Theater Review - The Testament of Mary (NY)

I did not look forward to “The Testament of Mary,” a one woman show starring Fiona Shaw, but I found it to be an amazing personal theatrical work. I have never seen Ms. Shaw in any show however, she projects the strength of  a lion---or at least the vulture, which is on display on stage. She is, too! In a glass box, praying, before the play actually begins.  The audience is invited on to the stage, as we were in the musical “Once.” Audience members line up, march on stage and gawk at Mary draped in a silk shawl chanting and they take pictures of the large, ugly birdchained to a wooden table.  They then take their seats. Mary appears in long black homespun dress over pants.  


Written by Colm Toibin and directed uniquely by Deborah Warner, the 90 minutes are breathtaking and fiercely sad.  We meet Mary on Tom Pye's interesting set, lit with white brightness by Jennifer Tipton, scattered with ceramic pots, a tall ladder and one large barren tree topped mysteriously with a wagon wheel. The vulture does not remain on stage, thank goodness, but Mary, when describing the ghastly scene at the Crucifixion, tells a horrible side story about a man who is feeding live rabbits to a devouring vulture.   


Fiona Shaw's Mary is a proud woman, who never mentions her son's name. It is implied that he is Jesus, referred to sometimes as King of the Jews. Her initial complaint is that he has surrounded himself with misfits.  Her warnings to him of imminent danger fall on deaf ears. He ignores his mother and the crowds around him increase. Protesters gather and suddenly the worshiping crowds turn ugly.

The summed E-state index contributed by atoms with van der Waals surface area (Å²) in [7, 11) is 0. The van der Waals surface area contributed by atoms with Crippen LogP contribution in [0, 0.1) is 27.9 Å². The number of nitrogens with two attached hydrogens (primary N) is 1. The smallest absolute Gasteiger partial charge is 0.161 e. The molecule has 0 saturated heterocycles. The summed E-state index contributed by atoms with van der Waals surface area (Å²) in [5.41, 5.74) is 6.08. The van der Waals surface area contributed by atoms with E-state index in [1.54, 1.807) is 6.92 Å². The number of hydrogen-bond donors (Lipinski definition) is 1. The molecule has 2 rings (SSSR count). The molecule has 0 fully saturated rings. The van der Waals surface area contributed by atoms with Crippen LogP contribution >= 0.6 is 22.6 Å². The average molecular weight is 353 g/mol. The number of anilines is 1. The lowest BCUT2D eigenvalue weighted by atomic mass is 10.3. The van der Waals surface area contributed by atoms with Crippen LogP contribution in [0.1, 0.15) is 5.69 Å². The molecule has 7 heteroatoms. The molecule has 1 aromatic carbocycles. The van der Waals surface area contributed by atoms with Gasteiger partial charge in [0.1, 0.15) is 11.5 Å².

As Mary relates the story she throws water on herself, almost a cleansing. When she throws off her clothes and bathes naked in a pond of water it is not a sexual act, but  a religious one. By the way, this is the third play this season to have a character dive naked into a bathtub! (The other two were “Macbeth” and “Breakfast atTiffany's.”)  The only negative is Mary constantly grabbing at cigarettes—very out of character. 


“The Testament of Mary” ends on a golden note.  Looking back on this awful time, she says “It was not worth it!”   But it is worth it to see this play and this powerful actress! At the Walter Kerr.

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